In the 1950s, 17-year old Clarita Villanueva had a rather colorful yet strange life. She grew up in the streets of Manila, Philippines, without a father, and from a young age she was already surrounded by the paranormal. In order to make ends meet, her mother, an alleged psychic, would hold seances and fortune telling readings in their hovel of a home, and it was enough to get them by. Tragedy would strike, when at the tender age of 12, Clarita’s mother passed away, leaving her to fend for herself on the dangerous streets. She had no one to guide her or take care of her, so she began walking the streets as a vagrant prostitute and “taxi dancer,” meaning she would perform dances for money. It was not the way a young girl should grow up, yet things were about to get even worse. So would begin one of the strangest paranormal cases ever to hit the Philippines.
By the time she was 17, Clarita knew the streets and her trade very well, and she had taken to hanging out at bars trying to lure men in, and in May of 1953 it seems she approached the wrong guy. Her would be customer turned out to be an undercover policeman, and she was arrested right then and there for vagrancy. Her age didn’t seem to matter, as she was brought to the city’s notorious Bilibid Prison, now known as the Manila City Jail, which is a 300-year-old fortress-like structure steeped in violent history, its walls long permeated by torment and suffering. It also had a reputation for being rather haunted, and it was to this ominous, dank place that Clarita was thrown into one of the gloomy cells to languish awaiting trial. Little did anyone know that as that cage was slammed shut things were about to spiral way out into the weird.
It began with the girl screaming out in utter agony in the middle of the night, her tormented cries echoing throughout the jail to bring the guards running. They found her cowering in her cell, bloodied and sporting bite wounds on her body in places where she could not have inflicted them herself. When asked what had happened, she claimed that she had been attacked by phantom entities, one which she described as “a very big dark man with curly hair all over the body,” and the other a smaller one with “an angelic face and a big mustache.” There was no one else in the cell with her, no way that anyone could have entered and gotten out, and despite the anomalous bite marks the guards just assumed she was having a panic episode and merely left her there in the cell. However, this was not the end of it by a long shot.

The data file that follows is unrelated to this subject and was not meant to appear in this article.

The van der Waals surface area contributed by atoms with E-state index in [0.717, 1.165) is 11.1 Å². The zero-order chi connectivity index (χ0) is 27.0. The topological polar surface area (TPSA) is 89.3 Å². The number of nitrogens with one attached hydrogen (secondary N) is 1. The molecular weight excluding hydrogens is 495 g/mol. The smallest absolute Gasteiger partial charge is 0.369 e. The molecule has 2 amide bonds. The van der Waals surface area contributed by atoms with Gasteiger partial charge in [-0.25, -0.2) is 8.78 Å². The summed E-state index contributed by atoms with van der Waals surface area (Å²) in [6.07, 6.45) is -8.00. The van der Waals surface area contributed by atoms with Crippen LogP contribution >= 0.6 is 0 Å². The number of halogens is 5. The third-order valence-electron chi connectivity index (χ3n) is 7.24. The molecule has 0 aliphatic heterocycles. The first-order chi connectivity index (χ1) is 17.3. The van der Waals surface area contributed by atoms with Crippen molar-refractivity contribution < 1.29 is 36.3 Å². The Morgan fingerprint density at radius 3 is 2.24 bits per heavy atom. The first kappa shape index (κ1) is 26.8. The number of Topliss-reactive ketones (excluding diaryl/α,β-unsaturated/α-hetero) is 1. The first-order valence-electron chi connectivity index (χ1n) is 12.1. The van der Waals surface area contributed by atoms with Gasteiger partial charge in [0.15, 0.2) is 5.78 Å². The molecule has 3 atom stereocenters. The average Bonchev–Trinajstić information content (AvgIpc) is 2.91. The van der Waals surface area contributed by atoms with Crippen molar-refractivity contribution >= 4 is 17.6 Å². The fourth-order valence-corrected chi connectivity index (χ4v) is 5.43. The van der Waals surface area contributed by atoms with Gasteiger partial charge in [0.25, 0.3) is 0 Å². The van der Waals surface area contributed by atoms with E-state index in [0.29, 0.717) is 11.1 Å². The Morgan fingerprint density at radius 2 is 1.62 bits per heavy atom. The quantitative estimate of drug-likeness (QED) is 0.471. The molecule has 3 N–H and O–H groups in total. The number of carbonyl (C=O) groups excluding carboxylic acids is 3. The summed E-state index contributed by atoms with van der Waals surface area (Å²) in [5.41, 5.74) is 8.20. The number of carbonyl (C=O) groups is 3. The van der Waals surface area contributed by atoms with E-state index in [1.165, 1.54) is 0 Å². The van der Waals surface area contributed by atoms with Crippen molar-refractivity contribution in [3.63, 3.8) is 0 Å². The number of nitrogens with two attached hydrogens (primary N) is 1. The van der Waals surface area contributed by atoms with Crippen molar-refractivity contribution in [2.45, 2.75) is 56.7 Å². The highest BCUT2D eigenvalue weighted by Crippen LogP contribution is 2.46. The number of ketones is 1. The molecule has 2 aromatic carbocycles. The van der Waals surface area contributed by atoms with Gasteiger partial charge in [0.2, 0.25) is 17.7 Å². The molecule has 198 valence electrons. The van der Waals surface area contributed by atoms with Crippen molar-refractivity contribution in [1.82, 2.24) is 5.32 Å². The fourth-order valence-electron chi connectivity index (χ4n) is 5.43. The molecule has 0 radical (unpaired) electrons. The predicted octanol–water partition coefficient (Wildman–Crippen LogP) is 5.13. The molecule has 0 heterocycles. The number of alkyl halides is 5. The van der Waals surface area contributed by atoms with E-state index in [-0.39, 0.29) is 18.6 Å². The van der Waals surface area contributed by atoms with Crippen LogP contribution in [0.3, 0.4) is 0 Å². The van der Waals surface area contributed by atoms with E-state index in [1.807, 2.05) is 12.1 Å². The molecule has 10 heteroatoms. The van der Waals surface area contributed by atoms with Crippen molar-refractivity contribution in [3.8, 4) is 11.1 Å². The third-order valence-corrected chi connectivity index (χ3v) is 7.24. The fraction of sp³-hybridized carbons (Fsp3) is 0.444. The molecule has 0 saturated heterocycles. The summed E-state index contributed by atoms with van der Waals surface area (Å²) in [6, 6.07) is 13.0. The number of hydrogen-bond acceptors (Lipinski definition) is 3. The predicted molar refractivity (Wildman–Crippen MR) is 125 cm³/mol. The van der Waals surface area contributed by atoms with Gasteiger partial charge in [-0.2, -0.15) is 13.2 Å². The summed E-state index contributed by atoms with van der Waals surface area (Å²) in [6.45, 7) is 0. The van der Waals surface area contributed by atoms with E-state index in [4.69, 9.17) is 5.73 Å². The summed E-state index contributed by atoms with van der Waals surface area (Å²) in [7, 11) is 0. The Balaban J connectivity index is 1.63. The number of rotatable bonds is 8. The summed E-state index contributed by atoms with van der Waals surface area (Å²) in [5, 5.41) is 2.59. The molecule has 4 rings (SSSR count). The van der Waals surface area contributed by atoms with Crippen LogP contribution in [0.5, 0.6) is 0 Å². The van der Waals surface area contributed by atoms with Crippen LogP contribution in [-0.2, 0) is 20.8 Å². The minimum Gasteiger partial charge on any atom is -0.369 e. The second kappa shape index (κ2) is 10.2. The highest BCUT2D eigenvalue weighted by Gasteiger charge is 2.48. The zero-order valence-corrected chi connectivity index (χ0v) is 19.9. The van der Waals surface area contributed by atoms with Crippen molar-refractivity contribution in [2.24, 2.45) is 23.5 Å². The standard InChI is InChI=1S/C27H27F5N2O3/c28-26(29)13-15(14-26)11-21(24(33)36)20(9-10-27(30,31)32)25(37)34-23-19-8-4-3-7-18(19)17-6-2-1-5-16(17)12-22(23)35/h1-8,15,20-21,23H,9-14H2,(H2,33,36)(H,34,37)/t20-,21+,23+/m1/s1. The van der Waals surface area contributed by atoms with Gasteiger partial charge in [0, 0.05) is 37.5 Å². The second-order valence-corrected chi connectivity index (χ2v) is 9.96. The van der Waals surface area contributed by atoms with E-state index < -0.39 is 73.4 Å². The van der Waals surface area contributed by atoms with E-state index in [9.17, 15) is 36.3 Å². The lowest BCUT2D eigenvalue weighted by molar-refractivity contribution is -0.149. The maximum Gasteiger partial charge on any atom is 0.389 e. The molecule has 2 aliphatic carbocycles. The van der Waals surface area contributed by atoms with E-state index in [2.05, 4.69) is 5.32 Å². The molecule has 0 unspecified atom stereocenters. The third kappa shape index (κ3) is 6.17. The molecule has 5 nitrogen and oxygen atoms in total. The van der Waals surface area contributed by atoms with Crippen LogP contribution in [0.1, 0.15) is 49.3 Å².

Over the next week, Clarita would be relentlessly attacked by these unseen demonic creatures, with other prisoners claiming that they could sometimes see her writhing about and being tossed around her cell during these mysterious attacks, yet the assailants were invisible to them. It was all bizarre enough that it came to the attention of the mayor of Manila, Arsenio Lacson, who had the girl brought to his office to have official medical examiners look at her. As soon as she arrived it could be seen by all present that something very unusual was going on, when she flew into one of her episodes, bucking and writhing as the medical team tried to hold her down. As they did this, they claimed that they could see the indentations of bite marks appearing on Clarita’s skin as they looked on in horror, with some of the bites even inflicted on flesh beneath where the team’s hands covered. Through all of this she screamed that the entities were laughing and taking turns biting her, and no one could explain it at all. Lacson would say, “What it is is beyond me. This is something that goes way back to the dark, dim past.”
When Clarita calmed down and the episode passed, the mayor asked her to try and draw a picture of the things that had attacked her, but she was unable to do so, as every time she tried the pencil would fly from her hand to go rattling across the floor. Some reports even claim that she felt compelled to shove the paper into her mouth and chew it up, with no recollection of why she had done so. Clarita was taken to be examined by psychiatrists and doctors, and while she was found mentally sound, no one could account for how these bite marks were appearing on her body or what was happening to her. In the meantime, the story was starting to hit the news, and she would allegedly have one of her episodes during a press conference attended by hundreds of journalists and medical professionals, and this launched it into the spotlight, before long being splashed all over newspapers even as the bizarre attacks grew in frequency and intensity. Pastor Lester Sumrall, who will come into the story soon, would write of this in his book The True Story of Clarita Villanueva:
These strange demonic bitings began to occur daily, baffling all who saw it. Dr. Lara, the prison physician, appealed for help through the media and permitted many to view the strange phenomenon. Filipino, Chinese and American doctors, university professors, and other professionals were called in to analyze the situation. The news media soon caught wind of the occurrence and sent reporters out to investigate. The newspapers, radio stations and magazines found it their kind of story and began to publicize it. Even the cartoonists were soon drawing pictures of the entities from Clarita’s descriptions, as the bitings continued day by day. The UPI and other world news services began to report the phenomenon worldwide. In my travels throughout the world, I have not been in any country in which the newspapers did not give this story front-page coverage. Switzerland, France, Germany, England, Canada, the United States – everywhere this strange phenomenon was front-page news at the time.